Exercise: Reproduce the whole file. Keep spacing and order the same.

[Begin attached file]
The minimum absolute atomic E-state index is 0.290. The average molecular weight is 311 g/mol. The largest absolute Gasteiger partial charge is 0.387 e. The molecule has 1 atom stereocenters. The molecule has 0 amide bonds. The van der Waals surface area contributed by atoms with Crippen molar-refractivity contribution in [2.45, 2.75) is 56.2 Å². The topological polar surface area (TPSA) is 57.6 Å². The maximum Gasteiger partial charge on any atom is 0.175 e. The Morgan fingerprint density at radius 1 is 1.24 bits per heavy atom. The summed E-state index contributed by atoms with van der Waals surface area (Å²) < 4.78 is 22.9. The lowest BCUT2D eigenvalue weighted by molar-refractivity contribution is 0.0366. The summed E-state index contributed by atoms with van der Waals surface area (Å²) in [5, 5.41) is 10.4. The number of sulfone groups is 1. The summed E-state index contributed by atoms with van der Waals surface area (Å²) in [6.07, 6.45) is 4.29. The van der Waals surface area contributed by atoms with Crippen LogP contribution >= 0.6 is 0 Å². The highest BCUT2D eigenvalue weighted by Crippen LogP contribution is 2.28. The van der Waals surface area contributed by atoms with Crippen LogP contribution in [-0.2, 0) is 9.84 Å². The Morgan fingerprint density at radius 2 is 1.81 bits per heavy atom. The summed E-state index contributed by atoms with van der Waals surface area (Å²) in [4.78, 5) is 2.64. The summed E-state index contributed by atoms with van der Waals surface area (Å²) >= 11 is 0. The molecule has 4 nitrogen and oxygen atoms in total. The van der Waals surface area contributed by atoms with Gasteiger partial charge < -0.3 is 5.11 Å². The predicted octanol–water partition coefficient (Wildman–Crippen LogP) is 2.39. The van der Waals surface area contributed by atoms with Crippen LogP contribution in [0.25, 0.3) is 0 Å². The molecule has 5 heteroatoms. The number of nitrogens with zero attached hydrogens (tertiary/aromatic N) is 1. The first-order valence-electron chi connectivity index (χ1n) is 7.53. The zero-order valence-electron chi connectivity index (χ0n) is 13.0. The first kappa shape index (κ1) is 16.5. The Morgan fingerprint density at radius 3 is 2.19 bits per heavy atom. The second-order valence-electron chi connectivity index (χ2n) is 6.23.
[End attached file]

The minimum absolute atomic E-state index is 0.290. The average molecular weight is 311 g/mol. The largest absolute Gasteiger partial charge is 0.387 e. The molecule has 1 atom stereocenters. The molecule has 0 amide bonds. The van der Waals surface area contributed by atoms with Crippen molar-refractivity contribution in [2.45, 2.75) is 56.2 Å². The topological polar surface area (TPSA) is 57.6 Å². The maximum Gasteiger partial charge on any atom is 0.175 e. The Morgan fingerprint density at radius 1 is 1.24 bits per heavy atom. The summed E-state index contributed by atoms with van der Waals surface area (Å²) < 4.78 is 22.9. The lowest BCUT2D eigenvalue weighted by molar-refractivity contribution is 0.0366. The summed E-state index contributed by atoms with van der Waals surface area (Å²) in [5, 5.41) is 10.4. The number of sulfone groups is 1. The summed E-state index contributed by atoms with van der Waals surface area (Å²) in [6.07, 6.45) is 4.29. The van der Waals surface area contributed by atoms with Crippen LogP contribution >= 0.6 is 0 Å². The highest BCUT2D eigenvalue weighted by Crippen LogP contribution is 2.28. The van der Waals surface area contributed by atoms with Crippen LogP contribution in [-0.2, 0) is 9.84 Å². The Morgan fingerprint density at radius 2 is 1.81 bits per heavy atom. The summed E-state index contributed by atoms with van der Waals surface area (Å²) in [4.78, 5) is 2.64. The summed E-state index contributed by atoms with van der Waals surface area (Å²) >= 11 is 0. The molecule has 4 nitrogen and oxygen atoms in total. The van der Waals surface area contributed by atoms with Gasteiger partial charge < -0.3 is 5.11 Å². The predicted octanol–water partition coefficient (Wildman–Crippen LogP) is 2.39. The van der Waals surface area contributed by atoms with Crippen LogP contribution in [0.25, 0.3) is 0 Å². The molecule has 5 heteroatoms. The number of nitrogens with zero attached hydrogens (tertiary/aromatic N) is 1. The first-order valence-electron chi connectivity index (χ1n) is 7.53. The zero-order valence-electron chi connectivity index (χ0n) is 13.0. The first kappa shape index (κ1) is 16.5. The Morgan fingerprint density at radius 3 is 2.19 bits per heavy atom. The second-order valence-electron chi connectivity index (χ2n) is 6.23.